02/22/2012 5:29PM

Golden Gate: Controversy over claim


The stewards at Golden Gate Fields allowed a claim made last Friday to stand, even though there were two errors on the claiming slip. Typically, a claim is disallowed if there are any mistakes on the claiming slip.

Powers Lilsis was claimed from Billy Morey after winning a $12,500 claimer on Friday. There were several claims put in for the 7-year-old mare, and Jerry Hollendorfer and his client George Todaro won the shake over Andy Mathis.

But the claiming slip that Hollendorfer submitted had two errors. The date of the race must be written in two spots, and the date was listed as Jan. 17, 2012 – not Feb. 17, 2012 – in both spots.

Steward Dennis Nevin said the stewards were not required to invalidate the claim. California Horse Racing Board rules lists errors that automatically invalidate a claim, but the date of the race is not listed specifically, Nevin said.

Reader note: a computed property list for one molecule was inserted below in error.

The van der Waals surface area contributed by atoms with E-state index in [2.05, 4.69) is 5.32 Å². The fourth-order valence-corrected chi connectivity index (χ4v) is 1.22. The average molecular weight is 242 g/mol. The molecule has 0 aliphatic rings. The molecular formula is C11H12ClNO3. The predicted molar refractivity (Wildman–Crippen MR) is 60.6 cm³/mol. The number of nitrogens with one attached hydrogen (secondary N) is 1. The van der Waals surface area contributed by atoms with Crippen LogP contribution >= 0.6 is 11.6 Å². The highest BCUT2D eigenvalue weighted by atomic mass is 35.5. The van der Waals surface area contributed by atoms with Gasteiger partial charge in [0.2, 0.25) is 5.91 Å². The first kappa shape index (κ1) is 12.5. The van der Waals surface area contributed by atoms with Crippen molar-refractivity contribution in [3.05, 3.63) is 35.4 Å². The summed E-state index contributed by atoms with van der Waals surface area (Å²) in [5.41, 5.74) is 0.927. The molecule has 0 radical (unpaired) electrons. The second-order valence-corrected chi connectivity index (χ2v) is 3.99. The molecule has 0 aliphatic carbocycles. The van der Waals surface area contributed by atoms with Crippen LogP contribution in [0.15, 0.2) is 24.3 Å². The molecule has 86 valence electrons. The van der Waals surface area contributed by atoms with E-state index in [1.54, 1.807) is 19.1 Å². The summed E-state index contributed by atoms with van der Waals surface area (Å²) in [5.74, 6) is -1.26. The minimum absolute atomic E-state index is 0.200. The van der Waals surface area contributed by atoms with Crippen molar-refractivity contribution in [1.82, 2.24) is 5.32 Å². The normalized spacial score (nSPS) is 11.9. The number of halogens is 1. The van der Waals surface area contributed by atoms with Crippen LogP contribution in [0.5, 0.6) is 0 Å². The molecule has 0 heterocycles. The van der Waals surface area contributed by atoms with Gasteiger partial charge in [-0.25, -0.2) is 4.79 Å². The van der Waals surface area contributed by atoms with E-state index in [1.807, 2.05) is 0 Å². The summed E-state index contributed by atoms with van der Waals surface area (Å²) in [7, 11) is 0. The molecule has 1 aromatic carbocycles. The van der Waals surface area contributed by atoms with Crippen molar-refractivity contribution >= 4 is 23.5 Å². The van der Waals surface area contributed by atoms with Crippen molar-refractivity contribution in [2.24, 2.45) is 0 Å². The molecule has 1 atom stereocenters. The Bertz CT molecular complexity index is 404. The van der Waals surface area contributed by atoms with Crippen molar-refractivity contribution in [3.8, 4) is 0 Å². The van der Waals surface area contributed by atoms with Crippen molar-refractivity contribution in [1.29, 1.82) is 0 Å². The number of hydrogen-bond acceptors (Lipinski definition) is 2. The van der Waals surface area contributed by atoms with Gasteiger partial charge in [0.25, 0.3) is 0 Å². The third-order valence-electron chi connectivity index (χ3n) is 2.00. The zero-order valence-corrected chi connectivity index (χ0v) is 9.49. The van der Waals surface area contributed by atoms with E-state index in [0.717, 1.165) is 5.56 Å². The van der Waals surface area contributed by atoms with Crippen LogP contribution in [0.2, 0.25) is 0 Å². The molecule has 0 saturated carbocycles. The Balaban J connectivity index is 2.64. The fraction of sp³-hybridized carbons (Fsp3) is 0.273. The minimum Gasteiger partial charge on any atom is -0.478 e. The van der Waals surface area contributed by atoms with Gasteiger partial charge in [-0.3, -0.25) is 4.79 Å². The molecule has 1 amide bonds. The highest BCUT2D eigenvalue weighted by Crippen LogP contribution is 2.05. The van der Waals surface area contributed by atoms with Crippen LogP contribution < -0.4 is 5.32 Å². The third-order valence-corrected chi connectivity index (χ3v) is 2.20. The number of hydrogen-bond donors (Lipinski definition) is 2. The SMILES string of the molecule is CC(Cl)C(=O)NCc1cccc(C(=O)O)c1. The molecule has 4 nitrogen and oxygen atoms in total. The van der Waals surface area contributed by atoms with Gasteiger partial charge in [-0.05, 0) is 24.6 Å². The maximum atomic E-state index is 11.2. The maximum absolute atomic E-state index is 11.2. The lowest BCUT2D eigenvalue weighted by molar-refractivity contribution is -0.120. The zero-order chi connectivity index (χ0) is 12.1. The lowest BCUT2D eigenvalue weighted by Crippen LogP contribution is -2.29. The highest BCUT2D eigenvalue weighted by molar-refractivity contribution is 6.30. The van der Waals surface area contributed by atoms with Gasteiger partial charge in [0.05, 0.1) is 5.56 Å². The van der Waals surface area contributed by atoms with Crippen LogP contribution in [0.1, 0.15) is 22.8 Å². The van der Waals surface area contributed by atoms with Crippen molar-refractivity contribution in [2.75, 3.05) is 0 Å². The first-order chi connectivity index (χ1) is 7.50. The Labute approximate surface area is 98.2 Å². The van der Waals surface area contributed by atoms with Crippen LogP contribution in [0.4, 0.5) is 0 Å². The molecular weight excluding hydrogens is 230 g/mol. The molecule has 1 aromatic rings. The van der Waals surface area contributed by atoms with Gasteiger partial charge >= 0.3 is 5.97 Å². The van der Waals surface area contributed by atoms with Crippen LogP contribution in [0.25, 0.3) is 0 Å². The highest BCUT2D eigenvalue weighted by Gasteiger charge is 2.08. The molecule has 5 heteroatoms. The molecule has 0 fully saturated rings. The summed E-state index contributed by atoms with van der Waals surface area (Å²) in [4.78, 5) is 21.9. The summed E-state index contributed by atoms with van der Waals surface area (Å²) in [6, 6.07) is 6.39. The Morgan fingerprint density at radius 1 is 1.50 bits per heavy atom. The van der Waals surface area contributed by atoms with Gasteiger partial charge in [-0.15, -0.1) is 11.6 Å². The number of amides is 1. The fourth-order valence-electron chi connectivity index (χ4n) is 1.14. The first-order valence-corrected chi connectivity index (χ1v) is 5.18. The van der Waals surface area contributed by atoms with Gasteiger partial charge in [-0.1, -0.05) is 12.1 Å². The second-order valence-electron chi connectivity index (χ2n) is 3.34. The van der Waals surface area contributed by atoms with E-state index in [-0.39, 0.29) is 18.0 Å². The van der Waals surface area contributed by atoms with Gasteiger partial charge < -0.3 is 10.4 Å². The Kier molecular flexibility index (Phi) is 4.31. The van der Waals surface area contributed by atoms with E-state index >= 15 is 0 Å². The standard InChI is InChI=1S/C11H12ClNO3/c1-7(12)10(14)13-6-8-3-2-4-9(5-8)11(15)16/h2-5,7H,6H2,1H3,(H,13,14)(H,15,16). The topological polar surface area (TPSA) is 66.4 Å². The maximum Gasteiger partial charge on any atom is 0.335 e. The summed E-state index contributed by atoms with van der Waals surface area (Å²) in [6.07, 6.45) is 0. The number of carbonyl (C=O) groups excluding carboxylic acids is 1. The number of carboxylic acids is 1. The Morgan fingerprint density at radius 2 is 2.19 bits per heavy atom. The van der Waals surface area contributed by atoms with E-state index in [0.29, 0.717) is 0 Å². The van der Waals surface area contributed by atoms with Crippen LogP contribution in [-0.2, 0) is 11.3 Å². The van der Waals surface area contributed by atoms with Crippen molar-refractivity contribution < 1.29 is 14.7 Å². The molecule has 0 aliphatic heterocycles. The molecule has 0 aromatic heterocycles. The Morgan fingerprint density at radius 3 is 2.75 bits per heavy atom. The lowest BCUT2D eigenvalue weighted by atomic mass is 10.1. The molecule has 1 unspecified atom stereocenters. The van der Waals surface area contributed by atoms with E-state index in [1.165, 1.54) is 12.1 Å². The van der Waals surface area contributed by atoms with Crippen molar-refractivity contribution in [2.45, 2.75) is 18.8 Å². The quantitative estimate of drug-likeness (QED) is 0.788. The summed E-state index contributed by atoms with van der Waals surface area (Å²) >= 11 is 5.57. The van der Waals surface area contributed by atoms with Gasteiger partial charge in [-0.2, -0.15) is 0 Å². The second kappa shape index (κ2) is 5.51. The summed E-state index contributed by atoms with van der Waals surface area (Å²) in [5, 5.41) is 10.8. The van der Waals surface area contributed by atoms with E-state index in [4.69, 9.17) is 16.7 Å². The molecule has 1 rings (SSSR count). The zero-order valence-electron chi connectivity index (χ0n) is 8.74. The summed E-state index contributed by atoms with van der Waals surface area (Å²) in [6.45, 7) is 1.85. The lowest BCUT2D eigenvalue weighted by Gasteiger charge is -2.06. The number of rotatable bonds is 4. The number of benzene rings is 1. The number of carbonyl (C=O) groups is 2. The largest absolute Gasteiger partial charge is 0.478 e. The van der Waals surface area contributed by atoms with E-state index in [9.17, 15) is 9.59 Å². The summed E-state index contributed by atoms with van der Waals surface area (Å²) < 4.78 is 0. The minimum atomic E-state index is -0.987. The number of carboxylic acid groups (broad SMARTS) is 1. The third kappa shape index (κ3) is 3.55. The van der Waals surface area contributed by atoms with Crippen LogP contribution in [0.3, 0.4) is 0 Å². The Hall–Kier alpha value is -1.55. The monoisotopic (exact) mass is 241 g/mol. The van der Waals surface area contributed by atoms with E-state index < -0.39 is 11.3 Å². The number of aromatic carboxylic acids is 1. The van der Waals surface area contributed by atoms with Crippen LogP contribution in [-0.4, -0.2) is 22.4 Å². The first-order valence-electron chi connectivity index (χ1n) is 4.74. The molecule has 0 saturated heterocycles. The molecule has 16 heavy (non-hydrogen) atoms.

State rules hold that an invalidation can be ordered if the claiming slip “is otherwise so defective in any particular that the stewards cannot approve its validity.”

Nevin said an employee in the paymaster’s office admitted to writing in the mistaken date. (As a courtesy to trainers, people in the paymaster’s office sometimes help fill in part of the claim slip.)

“The person inadvertently wrote the wrong date and acknowledged it,” said Nevin, adding that the person who made the mistake was fined $200.

Several trainers said they were mystified by the decision of the stewards to let the claim stand.

“I just don’t get it,” said Morey. “There were two spots on the slip that were incorrect. Any time there are errors, it’s always voided.”

Trainer Duane Offield recalled that he had a claim voided because of a wrong date.

“I put in a claim with the right day, but I put in the previous year by mistake, and it was voided,” he said.

Mathis, who would have been awarded the claim had the original one been voided, said he has filed a protest with the racing board. He also said one of the partners in the small syndicate that made the claim was so upset by the incident that he has told Mathis he is going to get out of the sport.

“I don’t want to bash anybody or make anybody look bad, but it will be interesting to read what will come of this,” said Mathis.

Hollendorfer refused comment other than to say the ruling was no different than a decision to disqualify a horse.